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Mosul hosts largest marathon post-liberation

By Khalid al-Taie

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Twenty Iraqi youth from the Baghdad-based Sports Against Violence group take part in a February 10th peace run to show solidarity with the people of Mosul. [Photo courtesy of the Baghdad Marathon for Peace]

The city of Mosul hosted on Thursday (December 1st) a marathon, the largest and first of its kind in the city since it was liberated from the "Islamic State of Iraq and Syria" (ISIS) in July.

Hundreds of men and women runners participated in the "Ninawa International Peace Marathon" to raise funds for families in western Mosul, which saw vast destruction in the fight to retake it from ISIS.

"It is a special day in the history of our city," Ninawa police chief Brig. Watheq al-Hamadani told Diyaruna.

"This event is being held here for the first time and with such a large number of participants," he said.

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Iraqis sign up for the Ninawa International Marathon for Peace, which took place on November 30th in western Mosul with the participation of more than 1,000 runners. [Photo courtesy of the Ninawa International Marathon for Peace Facebook page]

More than 1,000 athletes from most Iraqi provinces and from several countries such as Algeria and Morocco, as well as local Mosul residents, are taking part, he said.

The marathon was organised through an initiative led by Mosul University professors and Iraqi activists, in co-ordination with the Ministry of Youth and Sports, he said.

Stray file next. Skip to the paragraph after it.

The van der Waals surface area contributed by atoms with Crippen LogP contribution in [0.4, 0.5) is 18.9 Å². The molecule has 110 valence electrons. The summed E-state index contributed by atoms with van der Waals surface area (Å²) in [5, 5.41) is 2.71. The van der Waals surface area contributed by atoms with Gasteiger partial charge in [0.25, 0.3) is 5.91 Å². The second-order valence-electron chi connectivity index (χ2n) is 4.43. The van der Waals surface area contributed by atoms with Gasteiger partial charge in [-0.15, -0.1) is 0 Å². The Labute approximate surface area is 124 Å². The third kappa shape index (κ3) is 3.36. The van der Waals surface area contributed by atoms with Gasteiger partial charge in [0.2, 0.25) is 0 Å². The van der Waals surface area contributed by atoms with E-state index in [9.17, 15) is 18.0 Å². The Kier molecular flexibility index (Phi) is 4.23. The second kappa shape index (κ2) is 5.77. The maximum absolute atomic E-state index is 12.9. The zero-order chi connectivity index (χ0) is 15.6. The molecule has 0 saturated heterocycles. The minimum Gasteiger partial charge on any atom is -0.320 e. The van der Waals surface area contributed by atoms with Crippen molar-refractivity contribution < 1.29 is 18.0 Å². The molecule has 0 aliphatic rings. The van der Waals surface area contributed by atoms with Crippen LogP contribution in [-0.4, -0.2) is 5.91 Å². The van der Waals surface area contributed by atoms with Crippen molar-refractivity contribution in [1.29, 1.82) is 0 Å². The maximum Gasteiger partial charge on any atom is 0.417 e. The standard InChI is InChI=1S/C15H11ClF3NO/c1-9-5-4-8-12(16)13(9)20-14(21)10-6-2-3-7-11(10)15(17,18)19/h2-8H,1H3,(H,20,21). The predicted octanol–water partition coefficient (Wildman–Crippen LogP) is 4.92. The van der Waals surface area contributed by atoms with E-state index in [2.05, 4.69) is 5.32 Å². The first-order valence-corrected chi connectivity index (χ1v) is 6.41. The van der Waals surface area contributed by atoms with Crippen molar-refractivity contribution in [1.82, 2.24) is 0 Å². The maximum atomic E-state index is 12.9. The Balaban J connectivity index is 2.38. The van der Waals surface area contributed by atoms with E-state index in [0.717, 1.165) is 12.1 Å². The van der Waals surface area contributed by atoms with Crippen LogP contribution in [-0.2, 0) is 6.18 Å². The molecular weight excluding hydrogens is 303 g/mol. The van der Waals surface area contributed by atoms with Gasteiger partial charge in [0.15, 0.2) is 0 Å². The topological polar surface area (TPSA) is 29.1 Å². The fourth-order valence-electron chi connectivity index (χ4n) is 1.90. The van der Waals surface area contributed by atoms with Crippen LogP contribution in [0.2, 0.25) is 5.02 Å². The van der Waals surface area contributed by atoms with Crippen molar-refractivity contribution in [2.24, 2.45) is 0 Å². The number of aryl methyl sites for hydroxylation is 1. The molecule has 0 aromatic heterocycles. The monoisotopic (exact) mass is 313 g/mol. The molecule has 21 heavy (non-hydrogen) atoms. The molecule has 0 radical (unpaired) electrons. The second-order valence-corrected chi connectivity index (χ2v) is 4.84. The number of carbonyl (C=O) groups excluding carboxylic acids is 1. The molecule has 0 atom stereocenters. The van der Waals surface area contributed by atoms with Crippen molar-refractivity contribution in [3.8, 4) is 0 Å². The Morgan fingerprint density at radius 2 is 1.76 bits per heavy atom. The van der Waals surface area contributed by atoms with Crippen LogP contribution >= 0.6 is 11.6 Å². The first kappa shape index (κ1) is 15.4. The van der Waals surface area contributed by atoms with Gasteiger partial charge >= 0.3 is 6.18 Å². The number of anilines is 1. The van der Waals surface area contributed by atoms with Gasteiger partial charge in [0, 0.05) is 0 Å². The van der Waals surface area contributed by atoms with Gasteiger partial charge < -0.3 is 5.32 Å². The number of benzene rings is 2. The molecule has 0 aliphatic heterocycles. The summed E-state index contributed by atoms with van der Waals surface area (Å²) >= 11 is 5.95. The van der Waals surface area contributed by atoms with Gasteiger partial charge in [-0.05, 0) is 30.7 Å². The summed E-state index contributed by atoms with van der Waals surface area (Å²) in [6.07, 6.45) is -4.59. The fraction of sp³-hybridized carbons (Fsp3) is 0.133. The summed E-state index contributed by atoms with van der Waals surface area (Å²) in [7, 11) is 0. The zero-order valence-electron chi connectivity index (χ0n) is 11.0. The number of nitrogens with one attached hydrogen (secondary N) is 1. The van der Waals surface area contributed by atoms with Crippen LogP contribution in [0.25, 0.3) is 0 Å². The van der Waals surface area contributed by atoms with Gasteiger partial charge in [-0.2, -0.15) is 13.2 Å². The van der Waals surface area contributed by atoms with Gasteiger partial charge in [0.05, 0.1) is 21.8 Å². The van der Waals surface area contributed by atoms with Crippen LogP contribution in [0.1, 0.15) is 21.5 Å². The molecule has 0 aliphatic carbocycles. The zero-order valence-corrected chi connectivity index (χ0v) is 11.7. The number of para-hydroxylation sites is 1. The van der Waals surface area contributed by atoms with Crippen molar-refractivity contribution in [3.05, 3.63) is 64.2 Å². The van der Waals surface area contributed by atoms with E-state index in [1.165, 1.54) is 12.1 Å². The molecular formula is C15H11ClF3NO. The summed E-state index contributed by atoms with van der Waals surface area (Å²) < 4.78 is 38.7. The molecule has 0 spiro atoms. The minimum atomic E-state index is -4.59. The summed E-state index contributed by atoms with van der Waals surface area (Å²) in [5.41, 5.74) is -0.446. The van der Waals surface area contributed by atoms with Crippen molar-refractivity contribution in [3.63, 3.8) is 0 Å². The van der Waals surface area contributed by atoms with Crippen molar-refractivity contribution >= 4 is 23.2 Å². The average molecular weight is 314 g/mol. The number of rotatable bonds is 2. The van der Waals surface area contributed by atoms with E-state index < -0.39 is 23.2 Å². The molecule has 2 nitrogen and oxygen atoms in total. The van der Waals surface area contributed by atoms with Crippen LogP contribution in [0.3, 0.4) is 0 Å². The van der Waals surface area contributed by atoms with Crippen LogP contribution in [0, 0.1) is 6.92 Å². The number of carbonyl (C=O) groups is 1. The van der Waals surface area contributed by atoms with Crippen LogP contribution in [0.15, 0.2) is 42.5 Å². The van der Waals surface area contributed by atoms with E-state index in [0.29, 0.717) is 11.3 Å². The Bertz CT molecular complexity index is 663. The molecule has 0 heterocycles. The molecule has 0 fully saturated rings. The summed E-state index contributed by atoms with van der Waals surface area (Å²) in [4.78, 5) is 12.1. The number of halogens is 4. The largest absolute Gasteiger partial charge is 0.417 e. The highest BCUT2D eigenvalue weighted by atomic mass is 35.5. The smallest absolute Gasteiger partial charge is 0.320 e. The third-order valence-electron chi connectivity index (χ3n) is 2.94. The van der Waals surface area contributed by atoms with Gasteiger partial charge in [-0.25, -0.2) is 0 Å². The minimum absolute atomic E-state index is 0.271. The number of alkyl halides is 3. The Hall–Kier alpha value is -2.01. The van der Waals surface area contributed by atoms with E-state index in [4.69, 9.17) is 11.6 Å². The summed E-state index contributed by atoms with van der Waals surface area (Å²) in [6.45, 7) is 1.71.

A run for peace

The aim is "to convey to the world that Mosul will always be a city of love, peace and co-existence", he said, noting that most participants wore white outfits and white badges to connote peace.

"Mosul has gone back to the way it used to be, an active and vibrant city with no place for terrorism or extremism," he said.

Police and army troops and military vehicles were deployed along the runners’ route.

"We have succeeded in securing the event, which clearly proves that our capabilities have been developed, and that the city is fully prepared to host large-scale events," al-Hamadani said.

The runners' 6-kilometre long marathon path stretched from the amusement park in the al-Ghabat area in east Mosul to the Mosul University campus, he added.

The event was attended by a large number of local residents who gathered to watch this unique sporting event, he said.

"Today we are ready and able to protect the largest festivals and events," said al-Hamdani, expressing his hope that the marathon will be the beginning of a period of revival in Mosul.

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